Home' Greymouth Star : April 21st 2017 Contents Greymouth Star
12 - Friday, April 21, 2017
policy, it is hard
not to descend
politicians do themselves no favours when
discussing the issue.
Take this 2005 quote from New Zealand
First leader Winston Peters: “ The
Government ’s lax immigration laws are
changing the face of our country forever.
At this rate, it won’t take long for New
Zealand to be unrecognisable.”
With Mr Peters shaping up again to play
a deciding role in this year’s election, the
immigration issue will be one of the most
hotly-debated as campaigning heats up.
It is one that is worthy of discussion.
The influx of people, including temporary
visitors, students, workers and permanent
residents, is at record high levels — and
has been accompanied by a rising level of
Immigration is also linked to another hot
election issue — housing.
The Labour Party’s 2015 release of data
on Auckland property buyers with Asian-
sounding names was a PR disaster, but
it is an inescapable fact that more people
moving to the city means fewer houses to
go around as building lags behind what is
So what is driving this increase and is it
actually a problem?
Firstly, let us look at some basic figures.
Net immigration, the number of people
arriving for a stay of more than 12 months
minus the number of people leaving for a
similar period, is at a record high.
For the year ended in February, there was
a gain of 71,300 people. Compare that
to the year ended June 2008, when New
Zealand had a gain of only 4700.
The Government is quick to stress that
many of these people are New Zealanders
coming back from Australia, attracted by a
While it is true that more people are
returning home than before, that number
has been dwarfed by an increase in
migration from other countries such as
China, India, and the United Kingdom.
It is good to remember the net migration
figures are a rough guide only. They are
based on what people put on their arrival
cards, and permanent and long-term (PLT)
visitors are classed as intending to stay for
12 months or more.
That means that a person may indicate
a stay longer than a year, but leave after
nine months, meaning they would arrive
as a PLT but leave as a short-term visitor,
skewing the stats.
When we look at the number of visas
issued, the figures jump dramatically.
In 2016, 103,214 student visas, 209,514
work visas and almost 50,000 residence
visas were approved.
These numbers are so much higher
because they include people who have yet
to arrive in New Zealand, those who have
applied from within New Zealand, and for
multiple short-term visas issued within the
But whether it is net migration or visas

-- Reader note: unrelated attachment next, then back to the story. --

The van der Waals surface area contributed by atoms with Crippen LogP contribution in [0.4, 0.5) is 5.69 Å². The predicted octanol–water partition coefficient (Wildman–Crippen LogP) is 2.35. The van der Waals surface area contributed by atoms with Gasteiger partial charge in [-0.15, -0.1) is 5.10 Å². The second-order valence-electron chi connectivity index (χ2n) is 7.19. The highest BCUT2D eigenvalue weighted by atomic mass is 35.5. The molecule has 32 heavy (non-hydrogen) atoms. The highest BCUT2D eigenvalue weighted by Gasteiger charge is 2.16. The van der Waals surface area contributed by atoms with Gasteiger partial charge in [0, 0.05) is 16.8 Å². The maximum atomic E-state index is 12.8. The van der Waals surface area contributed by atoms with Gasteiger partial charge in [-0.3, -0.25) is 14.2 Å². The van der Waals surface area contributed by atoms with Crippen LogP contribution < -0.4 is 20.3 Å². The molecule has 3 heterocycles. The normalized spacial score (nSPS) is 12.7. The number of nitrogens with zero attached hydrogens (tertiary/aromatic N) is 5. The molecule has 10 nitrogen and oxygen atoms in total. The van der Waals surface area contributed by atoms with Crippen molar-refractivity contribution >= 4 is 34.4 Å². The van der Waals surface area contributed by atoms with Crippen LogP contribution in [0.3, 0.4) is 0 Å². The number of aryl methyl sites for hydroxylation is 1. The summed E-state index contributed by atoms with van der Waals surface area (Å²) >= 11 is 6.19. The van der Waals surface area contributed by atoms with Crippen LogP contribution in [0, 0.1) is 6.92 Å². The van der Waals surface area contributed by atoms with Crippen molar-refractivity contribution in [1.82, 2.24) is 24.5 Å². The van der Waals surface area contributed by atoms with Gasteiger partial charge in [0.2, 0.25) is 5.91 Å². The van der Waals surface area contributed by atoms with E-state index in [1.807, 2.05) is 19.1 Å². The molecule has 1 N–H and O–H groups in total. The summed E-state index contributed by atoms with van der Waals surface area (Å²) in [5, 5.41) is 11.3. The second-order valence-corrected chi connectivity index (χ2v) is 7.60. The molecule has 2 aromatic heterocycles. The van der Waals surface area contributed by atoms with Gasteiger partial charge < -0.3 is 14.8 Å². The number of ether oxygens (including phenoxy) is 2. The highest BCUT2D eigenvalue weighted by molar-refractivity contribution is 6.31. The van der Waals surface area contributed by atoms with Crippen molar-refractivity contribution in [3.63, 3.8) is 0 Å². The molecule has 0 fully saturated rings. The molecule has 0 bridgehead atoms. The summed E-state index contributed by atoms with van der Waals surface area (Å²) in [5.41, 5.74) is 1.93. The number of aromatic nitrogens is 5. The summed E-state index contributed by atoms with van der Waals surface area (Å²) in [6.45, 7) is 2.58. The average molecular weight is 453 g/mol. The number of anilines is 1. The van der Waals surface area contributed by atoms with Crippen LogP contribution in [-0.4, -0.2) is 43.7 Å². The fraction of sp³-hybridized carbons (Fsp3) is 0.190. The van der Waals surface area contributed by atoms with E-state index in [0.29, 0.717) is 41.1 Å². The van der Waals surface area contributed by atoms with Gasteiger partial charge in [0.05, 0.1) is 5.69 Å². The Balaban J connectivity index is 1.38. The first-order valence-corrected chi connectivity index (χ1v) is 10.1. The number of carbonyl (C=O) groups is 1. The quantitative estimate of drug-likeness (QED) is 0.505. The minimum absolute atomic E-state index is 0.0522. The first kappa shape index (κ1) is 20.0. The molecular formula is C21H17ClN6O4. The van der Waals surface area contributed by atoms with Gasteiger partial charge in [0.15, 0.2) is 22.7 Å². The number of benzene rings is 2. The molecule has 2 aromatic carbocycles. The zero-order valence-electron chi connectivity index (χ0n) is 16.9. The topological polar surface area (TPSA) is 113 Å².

issued, the numbers have been rising.
Are we recruiting the right people, to the
This will be a question that will form a
large part of the election debate.
Labour does not think so and wants to
look at the number of temporary visas
being issued, especially to those with non-
NZ First believes we are letting too
many people in full stop, while National
has recently implemented some minor
tweaks but has so far held off on large-scale
One question that is being raised is
whether it is too hard for skilled people
living overseas who want to move to New
Zealand, compared to those who are
Under the immigration points system,
bonus points are awarded for those who
have studied and-or worked in New
Labour’s immigration spokesman Iain
Lees-Galloway says this is an area the party
is looking at changing, giving an example
of a low-skilled worker who has already
studied and worked in New Zealand being
ahead on points compared to, say,
an overseas doctor who wants to
Briefings from the Ministry
of Business, Innovation and
Employment (MBIE) to the
Immigration Minister seem to
back this concern up.
The documents, released under
the Official Information Act, agree
the current points system favours
temporary work visa holders who
have a job offer, over offshore
skilled professionals trying to
They show that there is also a
growing reliance on temporary
workers in low-skilled industries
such as dairy, tourism, and aged
care, which could be a “ lost
opportunity” to encourage New
Zealanders into work.
“There are concerns that instead
of attracting the entrepreneurs and
innovators our economy needs to
grow and innovate, we are seeing
lower value investments,” the
briefing papers say.
Mr Lees-Galloway is tight-
lipped on the exact changes
Labour would make to address
these issues, but they could extend
to syphoning migrants away from
Auckland as the city groans under
its rising population.
“ We’ve got to run our
immigration system according to
our needs and if New Zealand ’s
need is to have workers in the
regions and to relieve pressure
on Auckland I don’t think there’s
anything wrong with us saying
‘Look, our system is going to
require people to go to other parts
of the country.’
“As a sovereign nation we need
to be sure we have control of
our immigration system and at
the moment it does feel like the
Government has lost control of
If there is a problem, what are
the current Government ’s plans?
After standing firm for some
time, late last year Immigration
Minister Michael Woodhouse
announced some changes.
He halved the family category
from 5500 to 2000, temporarily
closed the parent category and
raised the number of points
needed for residence from 140 to
160. But the Government ’s stance
is that the country is still in dire
need of people to staff the growing
Last week at Parliament, Prime
Minister Bill English said tweaks
were always being looked at, but it
was about balance.
“The other day I spoke to a
transport operator who had 25
trucks parked up because he
couldn’t get truck drivers,” he said.
Mr Woodhouse was not available
to be interviewed, but in a
statement said the increase in net
migration was largely due to fewer
New Zealanders leaving and more
returning, working holiday visas
and international students.
“The number of essential skills
work visas being issued is actually